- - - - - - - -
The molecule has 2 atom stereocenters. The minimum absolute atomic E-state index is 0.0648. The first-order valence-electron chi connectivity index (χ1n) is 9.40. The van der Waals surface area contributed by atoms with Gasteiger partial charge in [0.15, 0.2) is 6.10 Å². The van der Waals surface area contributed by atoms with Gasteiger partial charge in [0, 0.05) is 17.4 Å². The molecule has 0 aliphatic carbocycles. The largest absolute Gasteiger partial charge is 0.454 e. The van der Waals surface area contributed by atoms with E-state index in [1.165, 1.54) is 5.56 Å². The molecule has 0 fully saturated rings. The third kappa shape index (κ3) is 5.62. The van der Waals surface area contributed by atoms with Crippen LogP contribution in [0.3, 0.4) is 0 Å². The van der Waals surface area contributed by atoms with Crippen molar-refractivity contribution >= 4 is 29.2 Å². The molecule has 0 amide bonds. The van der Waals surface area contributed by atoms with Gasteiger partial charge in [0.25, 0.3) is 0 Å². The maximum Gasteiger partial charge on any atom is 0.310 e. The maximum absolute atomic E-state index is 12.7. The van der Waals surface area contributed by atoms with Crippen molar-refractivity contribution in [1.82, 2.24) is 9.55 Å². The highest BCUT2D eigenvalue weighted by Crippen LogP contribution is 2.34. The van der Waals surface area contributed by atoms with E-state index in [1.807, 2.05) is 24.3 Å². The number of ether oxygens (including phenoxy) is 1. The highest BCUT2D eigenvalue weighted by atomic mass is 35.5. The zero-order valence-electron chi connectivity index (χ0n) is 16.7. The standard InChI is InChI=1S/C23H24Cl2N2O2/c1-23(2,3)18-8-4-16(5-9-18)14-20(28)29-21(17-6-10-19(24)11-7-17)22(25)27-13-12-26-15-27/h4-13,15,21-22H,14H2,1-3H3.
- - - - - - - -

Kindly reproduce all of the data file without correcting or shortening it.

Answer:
The molecule has 2 atom stereocenters. The minimum absolute atomic E-state index is 0.0648. The first-order valence-electron chi connectivity index (χ1n) is 9.40. The van der Waals surface area contributed by atoms with Gasteiger partial charge in [0.15, 0.2) is 6.10 Å². The van der Waals surface area contributed by atoms with Gasteiger partial charge in [0, 0.05) is 17.4 Å². The molecule has 0 aliphatic carbocycles. The largest absolute Gasteiger partial charge is 0.454 e. The van der Waals surface area contributed by atoms with E-state index in [1.165, 1.54) is 5.56 Å². The molecule has 0 fully saturated rings. The third kappa shape index (κ3) is 5.62. The van der Waals surface area contributed by atoms with Crippen LogP contribution in [0.3, 0.4) is 0 Å². The van der Waals surface area contributed by atoms with Crippen molar-refractivity contribution >= 4 is 29.2 Å². The molecule has 0 amide bonds. The van der Waals surface area contributed by atoms with Gasteiger partial charge in [0.25, 0.3) is 0 Å². The maximum Gasteiger partial charge on any atom is 0.310 e. The maximum absolute atomic E-state index is 12.7. The van der Waals surface area contributed by atoms with Crippen molar-refractivity contribution in [1.82, 2.24) is 9.55 Å². The highest BCUT2D eigenvalue weighted by Crippen LogP contribution is 2.34. The van der Waals surface area contributed by atoms with E-state index in [1.807, 2.05) is 24.3 Å². The number of ether oxygens (including phenoxy) is 1. The highest BCUT2D eigenvalue weighted by atomic mass is 35.5. The zero-order valence-electron chi connectivity index (χ0n) is 16.7. The standard InChI is InChI=1S/C23H24Cl2N2O2/c1-23(2,3)18-8-4-16(5-9-18)14-20(28)29-21(17-6-10-19(24)11-7-17)22(25)27-13-12-26-15-27/h4-13,15,21-22H,14H2,1-3H3.